However, it is important to play the ball and not the man, and the issues raised in the immigration Green Paper are crucial that speak right to the issue of Barbadian-ness and what it means to be a Barbadian. Once we have determined the question of who are we; unless we know who we are and the vision of what we want to achieve, then the future will remain foggy and uncertain.
Are We Alone?
We can draw on a number of other examples of how other nations have integrated their new citizens and residents, from the way the Germany treated the Turks as ‘guest workers’, denying them citizenship; the way Central Americans treated people from the English-speaking Caribbean as ‘aliens’, again refusing to allow generations of ‘Caribbean’ citizens in Costa Rico, Nicaragua, and others from voting, to the way the US treated pre-war Japanese, the history of immigration is dotted with numerous examples of inhumanity.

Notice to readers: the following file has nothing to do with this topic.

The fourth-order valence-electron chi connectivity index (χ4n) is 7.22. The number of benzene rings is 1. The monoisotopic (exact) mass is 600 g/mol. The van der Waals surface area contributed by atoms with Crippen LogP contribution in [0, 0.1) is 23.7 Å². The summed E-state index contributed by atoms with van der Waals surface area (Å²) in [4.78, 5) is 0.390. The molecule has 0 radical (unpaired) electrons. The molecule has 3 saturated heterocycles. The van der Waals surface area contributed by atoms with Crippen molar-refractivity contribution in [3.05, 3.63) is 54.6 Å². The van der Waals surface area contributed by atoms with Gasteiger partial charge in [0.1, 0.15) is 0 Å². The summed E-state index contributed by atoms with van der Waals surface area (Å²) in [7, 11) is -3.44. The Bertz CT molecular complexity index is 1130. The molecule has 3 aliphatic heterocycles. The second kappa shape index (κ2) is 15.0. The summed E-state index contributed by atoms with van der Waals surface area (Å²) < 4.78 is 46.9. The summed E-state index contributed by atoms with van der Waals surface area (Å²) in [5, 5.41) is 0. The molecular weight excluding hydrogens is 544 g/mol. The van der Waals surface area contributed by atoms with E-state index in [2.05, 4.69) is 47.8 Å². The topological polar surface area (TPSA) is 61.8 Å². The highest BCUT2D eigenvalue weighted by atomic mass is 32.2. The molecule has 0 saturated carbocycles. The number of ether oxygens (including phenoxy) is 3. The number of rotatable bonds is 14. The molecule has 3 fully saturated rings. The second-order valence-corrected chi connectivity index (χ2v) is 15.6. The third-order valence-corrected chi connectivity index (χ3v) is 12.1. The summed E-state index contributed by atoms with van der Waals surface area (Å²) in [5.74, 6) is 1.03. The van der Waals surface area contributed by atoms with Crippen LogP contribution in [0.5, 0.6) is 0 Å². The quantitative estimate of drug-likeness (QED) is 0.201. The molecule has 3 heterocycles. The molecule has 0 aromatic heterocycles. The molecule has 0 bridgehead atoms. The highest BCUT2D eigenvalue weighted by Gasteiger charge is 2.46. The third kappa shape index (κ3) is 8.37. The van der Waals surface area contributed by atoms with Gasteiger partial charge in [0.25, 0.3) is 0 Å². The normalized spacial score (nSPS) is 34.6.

Then, we have more recent movements such as the UK, France, Canada, and others, who have given full citizenship to new comers, after a long and protracted struggle; then there is the US, which gives citizenship, but with conditions; and, the Dutch, who opted to prevent large concentrations of the Moluccans. The reality is that like Don Blackman said years ago, demographics change everything and if the Barbados you want to experience is the one you knew and loved, then how the nation changes is centrally important. Put simply, it is not in the remit of politicians to enter treaties or agreements, nor of civil servants to grant work permits to people who are not like us. Although Barbados has a long history of immigration and emigration, the new net inflow can put enormous strain on jobs, social services, housing health care, transport and, in time, make demands on our society that are not acceptable. We may find ourselves celebrating religious Holy Days that do not somehow fit in with our traditions, or public signs in languages that we do not recognise, or New Barbadians having schools that teach young people from the earliest age that they are different and better than the native people.